The Message Queuing (also known as MSMQ) queue that is shared by the Persistent Chat service and the Compliance service on each Persistent Chat Server Front End Server is now a private queue shared only by the two services. All compliance services write to the same Compliance Back End database. They also all read from that database, for the purpose of sending the data to their instance of the adapter. The Compliance Back End Server is represented as a new Back End Server role.
As in previous versions, all compliance data is processed only once. The data may be processed by any of the adapter instances invoked by the compliance service running on the various Lync Server 2013, Persistent Chat Server computers. In Persistent Chat Server, any one of the adapter instances could process the data.
For information about installing Message Queuing, see Install operating systems and prerequisite software on servers for Lync Server 2013 in the Deployment documentation.
In Lync Server 2013, there are improvements in both high availability and disaster recovery:
High availability improvements: SQL Server mirroring is used to provide high availability for the Persistent Chat Server content database and Persistent Chat compliance database within a data center (in-site).
Disaster recovery improvements: Persistent Chat Server supports a stretched pool architecture that enables a single Persistent Chat Server pool to be stretched across two sites (that is, a single logical pool in the topology, with servers in the pool physically located across two sites). SQL Server Log Shipping is used for cross-site disaster recovery.
For more information about high availability and disaster recovery, see Configuring Persistent Chat Server for high availability and disaster recovery in Lync Server 2013 in the Deployment documentation.
Key Administration and Management Changes for Persistent Chat Server
Lync Server 2013 has made it easier to administer and manage Persistent Chat Server by providing:
Unified administration and management. Lync Server 2013 makes it easier to manage and administer Persistent Chat Server by using tools that are already familiar to Lync administrators. Persistent Chat Server includes an administrative user interface experience that is integrated with the Lync Server Control Panel, which addresses performance issues with the previous versions of the Group Chat Server user interface. Also, Persistent Chat Server includes a collection of Windows PowerShell cmdlets to administer and manage Persistent Chat Server categories, Persistent Chat Server rooms (including deleting rooms and purging obsolete content), and add-ins.
Simplified administration model. Lync Server 2013 has changed and simplified the Persistent Chat Server model by addressing the following key customer requirements:
Remove the complex nested hierarchies of scopes and categories.
Support to define deny lists as well as allowed lists (scopes) for current MindAlign customers who are planning to migrate to Persistent Chat Server.
What’s Different about User Roles from Previous Group Chat Server Versions?
Lync Server 2010, Group Chat had a user administrator role, a chat room administrator role and a Lync Server administrator role that could manage add-ins. Persistent Chat Server simply provides a Persistent Chat Administrator role (which is similar to other Lync Server role-based access control (RBAC) roles). Anyone who is a member of this RBAC role can manage chat rooms, add-ins, and categories (and therefore gain user access for these categories), and configuration of the Persistent Chat Server pool.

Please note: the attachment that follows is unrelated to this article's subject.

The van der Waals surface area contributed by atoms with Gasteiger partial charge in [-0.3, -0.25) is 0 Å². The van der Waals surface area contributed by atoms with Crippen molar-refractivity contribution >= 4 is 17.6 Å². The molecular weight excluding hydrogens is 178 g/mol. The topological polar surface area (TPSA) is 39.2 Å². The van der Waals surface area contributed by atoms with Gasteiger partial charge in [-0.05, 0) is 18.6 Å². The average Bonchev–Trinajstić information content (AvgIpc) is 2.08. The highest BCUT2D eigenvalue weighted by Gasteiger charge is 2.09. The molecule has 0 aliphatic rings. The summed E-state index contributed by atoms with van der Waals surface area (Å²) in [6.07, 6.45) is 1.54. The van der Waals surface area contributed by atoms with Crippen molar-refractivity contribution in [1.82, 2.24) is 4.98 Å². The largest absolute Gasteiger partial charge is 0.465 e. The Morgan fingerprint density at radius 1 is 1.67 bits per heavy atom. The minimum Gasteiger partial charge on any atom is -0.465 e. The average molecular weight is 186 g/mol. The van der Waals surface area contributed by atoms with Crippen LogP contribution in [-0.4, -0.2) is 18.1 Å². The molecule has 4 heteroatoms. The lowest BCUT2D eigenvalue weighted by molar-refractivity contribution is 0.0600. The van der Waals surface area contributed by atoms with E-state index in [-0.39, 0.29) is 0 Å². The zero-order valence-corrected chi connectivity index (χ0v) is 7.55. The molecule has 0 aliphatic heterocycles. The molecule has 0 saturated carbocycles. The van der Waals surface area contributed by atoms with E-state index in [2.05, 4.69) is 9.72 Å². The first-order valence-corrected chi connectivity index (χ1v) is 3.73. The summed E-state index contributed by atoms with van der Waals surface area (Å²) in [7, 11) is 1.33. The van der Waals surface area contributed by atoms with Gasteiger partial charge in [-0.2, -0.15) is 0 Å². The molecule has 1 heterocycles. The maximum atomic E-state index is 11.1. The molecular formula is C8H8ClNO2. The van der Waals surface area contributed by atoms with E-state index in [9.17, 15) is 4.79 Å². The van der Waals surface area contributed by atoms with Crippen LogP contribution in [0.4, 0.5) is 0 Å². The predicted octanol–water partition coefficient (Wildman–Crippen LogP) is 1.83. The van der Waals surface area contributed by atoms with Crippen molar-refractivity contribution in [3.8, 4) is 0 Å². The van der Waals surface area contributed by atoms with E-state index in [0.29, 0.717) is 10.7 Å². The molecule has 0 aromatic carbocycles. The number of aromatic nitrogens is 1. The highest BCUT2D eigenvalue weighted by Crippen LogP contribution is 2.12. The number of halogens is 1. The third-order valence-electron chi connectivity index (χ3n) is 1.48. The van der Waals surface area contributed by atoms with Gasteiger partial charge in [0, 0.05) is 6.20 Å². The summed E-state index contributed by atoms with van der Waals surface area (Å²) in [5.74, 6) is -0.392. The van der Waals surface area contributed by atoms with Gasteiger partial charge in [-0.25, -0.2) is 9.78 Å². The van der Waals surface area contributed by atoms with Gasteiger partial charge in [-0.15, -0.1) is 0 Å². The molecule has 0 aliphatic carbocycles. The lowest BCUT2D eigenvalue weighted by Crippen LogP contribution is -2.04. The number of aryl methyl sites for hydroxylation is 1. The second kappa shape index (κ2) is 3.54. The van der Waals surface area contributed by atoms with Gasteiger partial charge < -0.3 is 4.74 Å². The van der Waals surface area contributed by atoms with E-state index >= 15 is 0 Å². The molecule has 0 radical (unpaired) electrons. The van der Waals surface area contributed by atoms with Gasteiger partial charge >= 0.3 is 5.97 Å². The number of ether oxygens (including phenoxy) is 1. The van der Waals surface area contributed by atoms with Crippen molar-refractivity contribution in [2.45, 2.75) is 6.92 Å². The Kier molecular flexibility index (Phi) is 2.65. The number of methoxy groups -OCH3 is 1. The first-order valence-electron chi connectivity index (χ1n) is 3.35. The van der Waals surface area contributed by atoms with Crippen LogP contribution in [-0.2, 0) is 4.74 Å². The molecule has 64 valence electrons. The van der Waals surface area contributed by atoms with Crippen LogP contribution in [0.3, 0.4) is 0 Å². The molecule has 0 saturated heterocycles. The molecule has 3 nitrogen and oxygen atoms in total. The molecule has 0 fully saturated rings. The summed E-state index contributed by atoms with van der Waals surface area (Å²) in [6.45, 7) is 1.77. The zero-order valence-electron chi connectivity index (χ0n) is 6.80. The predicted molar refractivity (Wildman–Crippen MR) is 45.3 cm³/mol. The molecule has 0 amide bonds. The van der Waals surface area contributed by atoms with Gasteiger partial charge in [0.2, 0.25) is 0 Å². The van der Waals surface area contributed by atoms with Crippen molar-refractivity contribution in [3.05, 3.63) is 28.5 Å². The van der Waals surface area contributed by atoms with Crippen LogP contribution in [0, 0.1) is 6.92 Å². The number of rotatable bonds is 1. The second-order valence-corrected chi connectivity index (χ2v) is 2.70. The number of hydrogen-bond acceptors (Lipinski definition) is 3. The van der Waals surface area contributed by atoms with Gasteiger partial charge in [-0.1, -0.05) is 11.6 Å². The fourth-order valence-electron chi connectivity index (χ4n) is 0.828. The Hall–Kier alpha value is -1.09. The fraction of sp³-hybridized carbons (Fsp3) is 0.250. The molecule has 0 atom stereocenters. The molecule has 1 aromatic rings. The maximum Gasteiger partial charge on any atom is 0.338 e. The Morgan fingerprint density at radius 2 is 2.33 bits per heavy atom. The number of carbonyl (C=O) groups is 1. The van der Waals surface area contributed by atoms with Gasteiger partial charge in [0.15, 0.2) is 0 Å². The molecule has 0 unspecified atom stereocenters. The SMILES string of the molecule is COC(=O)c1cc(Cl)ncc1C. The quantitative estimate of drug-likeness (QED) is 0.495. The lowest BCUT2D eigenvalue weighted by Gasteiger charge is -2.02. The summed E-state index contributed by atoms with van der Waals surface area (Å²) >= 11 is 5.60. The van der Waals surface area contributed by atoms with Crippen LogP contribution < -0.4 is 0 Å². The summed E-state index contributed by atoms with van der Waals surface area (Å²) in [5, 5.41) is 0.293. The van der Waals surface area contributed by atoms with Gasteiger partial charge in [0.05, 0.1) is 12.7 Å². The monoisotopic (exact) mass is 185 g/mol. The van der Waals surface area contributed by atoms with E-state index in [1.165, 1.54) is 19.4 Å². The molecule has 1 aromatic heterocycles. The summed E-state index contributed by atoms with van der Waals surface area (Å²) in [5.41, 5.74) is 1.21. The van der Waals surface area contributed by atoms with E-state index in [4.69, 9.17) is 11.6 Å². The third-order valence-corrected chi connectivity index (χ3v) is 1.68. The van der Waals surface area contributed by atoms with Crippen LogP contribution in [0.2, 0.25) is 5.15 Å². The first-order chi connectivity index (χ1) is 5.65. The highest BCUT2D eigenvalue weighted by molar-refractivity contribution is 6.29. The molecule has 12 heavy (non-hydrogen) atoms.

What’s Different about Chat Room Categories from Previous Group Chat Server Versions?
Chat room categories can no longer be nested, and the root category can no longer be modified. AllowedMembers/DeniedMembers comprise what a scope used to be in legacy Group Chat Server versions (except that it didn’t support specifying a Denied list). Scopes can no longer be overridden, because there are no nested categories. A Persistent Chat Administrator in Lync Server 2013 can create and manage chat room categories. As part of creating and managing chat room categories, a Persistent Chat Administrator can configure principals (Active Directory groups/containers/users) that have access to be members/creators of chat rooms of a particular category. A Persistent Chat Administrator can also add DeniedMembers to a category, and these become explicit exclusions to the allowed list. DeniedMembers override what’s in AllowedMembers.
What’s Different about Chat Room Properties from Previous Group Chat Server Versions?
A new concept of open chat rooms exists in Lync Server 2013, Persistent Chat Server. All allowed members can join the chat room, without exclusive membership.
The following chat room properties that were included in previous versions of Persistent Chat Server have been eliminated:
Topic: A Room now only has a Description.
Create New Member list: In Persistent Chat Server, all chat rooms start with empty membership (and can maximize to a membership equaling the Allowed Members).
File Upload: Used to be a setting per chat room to control whether file upload/downloads were allowed. This is now set only the category level and applies to all rooms in that category.
Chat History: Used to be a setting per chat room to control if Chat History was enabled, but is now set only at the category level and applies to all rooms in that category.
Invites: A room always inherits the Invites setting for the category; or it can be turned off on the room. A room cannot turn on Invites if the category was previously set to Invites off.
What’s Different about Policies from Previous Group Chat Server Versions?
Persistent Chat Server has a new Lync policy enabled with Persistent Chat, per user/pool/site/global settings. In the Lync 2013 client, the Persistent Chat environment is available only for users who are enabled by policy for Persistent Chat (either directly or through the pool/site/global setting).
Previous versions of Group Chat Server did not have any policies integrated into the Lync Server policies. On a per user and per category/room basis, by using the Can Upload Files per user feature, you could make the user a User administrator, a chat room administrator, or configure the user’s ability to upload files. The Persistent Chat Server File Upload feature is just per category.
Logging for Persistent Chat Server and System Center Operations Manager is integrated into the Lync Server 2013 trace logging.